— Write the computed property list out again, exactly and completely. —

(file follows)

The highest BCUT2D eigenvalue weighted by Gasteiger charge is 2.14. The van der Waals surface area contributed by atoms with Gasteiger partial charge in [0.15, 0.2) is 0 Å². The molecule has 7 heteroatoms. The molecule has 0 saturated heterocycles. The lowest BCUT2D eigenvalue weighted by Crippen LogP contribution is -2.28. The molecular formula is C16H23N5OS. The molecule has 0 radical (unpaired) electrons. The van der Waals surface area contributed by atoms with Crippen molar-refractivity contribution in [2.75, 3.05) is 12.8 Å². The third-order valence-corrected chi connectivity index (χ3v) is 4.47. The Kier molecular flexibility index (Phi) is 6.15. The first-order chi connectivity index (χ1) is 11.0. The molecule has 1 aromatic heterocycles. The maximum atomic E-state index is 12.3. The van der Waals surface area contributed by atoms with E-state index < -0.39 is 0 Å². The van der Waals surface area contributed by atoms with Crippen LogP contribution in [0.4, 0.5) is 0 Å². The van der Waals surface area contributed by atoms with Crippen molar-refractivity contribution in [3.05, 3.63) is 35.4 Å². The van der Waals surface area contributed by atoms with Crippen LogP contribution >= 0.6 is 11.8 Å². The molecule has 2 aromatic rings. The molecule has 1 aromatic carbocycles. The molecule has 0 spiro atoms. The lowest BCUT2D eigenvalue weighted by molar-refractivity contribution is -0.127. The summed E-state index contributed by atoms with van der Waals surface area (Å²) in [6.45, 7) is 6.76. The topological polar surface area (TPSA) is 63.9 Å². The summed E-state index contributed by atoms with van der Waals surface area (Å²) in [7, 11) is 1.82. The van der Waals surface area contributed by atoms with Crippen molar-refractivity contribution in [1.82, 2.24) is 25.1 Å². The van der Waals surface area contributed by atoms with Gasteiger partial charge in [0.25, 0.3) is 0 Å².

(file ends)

The highest BCUT2D eigenvalue weighted by Gasteiger charge is 2.14. The van der Waals surface area contributed by atoms with Gasteiger partial charge in [0.15, 0.2) is 0 Å². The molecule has 7 heteroatoms. The molecule has 0 saturated heterocycles. The lowest BCUT2D eigenvalue weighted by Crippen LogP contribution is -2.28. The molecular formula is C16H23N5OS. The molecule has 0 radical (unpaired) electrons. The van der Waals surface area contributed by atoms with Crippen molar-refractivity contribution in [2.75, 3.05) is 12.8 Å². The third-order valence-corrected chi connectivity index (χ3v) is 4.47. The Kier molecular flexibility index (Phi) is 6.15. The first-order chi connectivity index (χ1) is 11.0. The molecule has 1 aromatic heterocycles. The maximum atomic E-state index is 12.3. The van der Waals surface area contributed by atoms with E-state index < -0.39 is 0 Å². The van der Waals surface area contributed by atoms with Crippen LogP contribution in [0.4, 0.5) is 0 Å². The van der Waals surface area contributed by atoms with Crippen molar-refractivity contribution in [3.05, 3.63) is 35.4 Å². The van der Waals surface area contributed by atoms with Crippen LogP contribution >= 0.6 is 11.8 Å². The molecule has 2 aromatic rings. The molecule has 1 aromatic carbocycles. The molecule has 0 spiro atoms. The lowest BCUT2D eigenvalue weighted by molar-refractivity contribution is -0.127. The summed E-state index contributed by atoms with van der Waals surface area (Å²) in [6.45, 7) is 6.76. The topological polar surface area (TPSA) is 63.9 Å². The summed E-state index contributed by atoms with van der Waals surface area (Å²) in [7, 11) is 1.82. The van der Waals surface area contributed by atoms with Crippen molar-refractivity contribution in [1.82, 2.24) is 25.1 Å². The van der Waals surface area contributed by atoms with Gasteiger partial charge in [0.25, 0.3) is 0 Å².